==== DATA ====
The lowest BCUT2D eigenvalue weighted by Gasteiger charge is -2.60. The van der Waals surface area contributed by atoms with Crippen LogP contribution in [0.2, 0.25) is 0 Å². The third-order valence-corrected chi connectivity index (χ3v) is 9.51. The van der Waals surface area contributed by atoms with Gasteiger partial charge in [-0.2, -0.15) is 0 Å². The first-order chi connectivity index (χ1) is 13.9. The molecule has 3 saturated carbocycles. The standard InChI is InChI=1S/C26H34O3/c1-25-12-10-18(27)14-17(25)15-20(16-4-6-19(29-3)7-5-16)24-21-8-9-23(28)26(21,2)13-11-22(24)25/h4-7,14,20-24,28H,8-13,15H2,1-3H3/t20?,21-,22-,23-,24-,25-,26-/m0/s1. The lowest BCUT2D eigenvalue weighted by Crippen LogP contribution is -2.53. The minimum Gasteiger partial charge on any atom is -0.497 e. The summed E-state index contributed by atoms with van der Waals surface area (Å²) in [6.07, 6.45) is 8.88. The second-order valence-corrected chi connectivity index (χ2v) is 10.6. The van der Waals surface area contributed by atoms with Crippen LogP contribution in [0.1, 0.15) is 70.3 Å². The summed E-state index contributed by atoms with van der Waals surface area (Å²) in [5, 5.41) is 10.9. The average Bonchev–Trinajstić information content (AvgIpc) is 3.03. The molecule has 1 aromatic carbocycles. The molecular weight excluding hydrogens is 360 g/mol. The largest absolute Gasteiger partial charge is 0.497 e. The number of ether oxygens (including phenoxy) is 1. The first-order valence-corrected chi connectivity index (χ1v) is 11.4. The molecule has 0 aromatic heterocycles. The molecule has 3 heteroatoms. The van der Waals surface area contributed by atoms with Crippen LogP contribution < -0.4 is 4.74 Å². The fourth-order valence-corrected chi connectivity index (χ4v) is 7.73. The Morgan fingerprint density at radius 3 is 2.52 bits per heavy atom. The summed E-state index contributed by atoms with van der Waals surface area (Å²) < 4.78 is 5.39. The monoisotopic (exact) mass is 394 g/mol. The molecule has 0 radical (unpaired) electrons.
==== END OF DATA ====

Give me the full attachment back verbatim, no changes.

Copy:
The lowest BCUT2D eigenvalue weighted by Gasteiger charge is -2.60. The van der Waals surface area contributed by atoms with Crippen LogP contribution in [0.2, 0.25) is 0 Å². The third-order valence-corrected chi connectivity index (χ3v) is 9.51. The van der Waals surface area contributed by atoms with Gasteiger partial charge in [-0.2, -0.15) is 0 Å². The first-order chi connectivity index (χ1) is 13.9. The molecule has 3 saturated carbocycles. The standard InChI is InChI=1S/C26H34O3/c1-25-12-10-18(27)14-17(25)15-20(16-4-6-19(29-3)7-5-16)24-21-8-9-23(28)26(21,2)13-11-22(24)25/h4-7,14,20-24,28H,8-13,15H2,1-3H3/t20?,21-,22-,23-,24-,25-,26-/m0/s1. The lowest BCUT2D eigenvalue weighted by Crippen LogP contribution is -2.53. The minimum Gasteiger partial charge on any atom is -0.497 e. The summed E-state index contributed by atoms with van der Waals surface area (Å²) in [6.07, 6.45) is 8.88. The second-order valence-corrected chi connectivity index (χ2v) is 10.6. The van der Waals surface area contributed by atoms with Crippen LogP contribution in [0.1, 0.15) is 70.3 Å². The summed E-state index contributed by atoms with van der Waals surface area (Å²) in [5, 5.41) is 10.9. The average Bonchev–Trinajstić information content (AvgIpc) is 3.03. The molecule has 1 aromatic carbocycles. The molecular weight excluding hydrogens is 360 g/mol. The largest absolute Gasteiger partial charge is 0.497 e. The number of ether oxygens (including phenoxy) is 1. The first-order valence-corrected chi connectivity index (χ1v) is 11.4. The molecule has 0 aromatic heterocycles. The molecule has 3 heteroatoms. The van der Waals surface area contributed by atoms with Crippen LogP contribution < -0.4 is 4.74 Å². The fourth-order valence-corrected chi connectivity index (χ4v) is 7.73. The Morgan fingerprint density at radius 3 is 2.52 bits per heavy atom. The summed E-state index contributed by atoms with van der Waals surface area (Å²) < 4.78 is 5.39. The monoisotopic (exact) mass is 394 g/mol. The molecule has 0 radical (unpaired) electrons.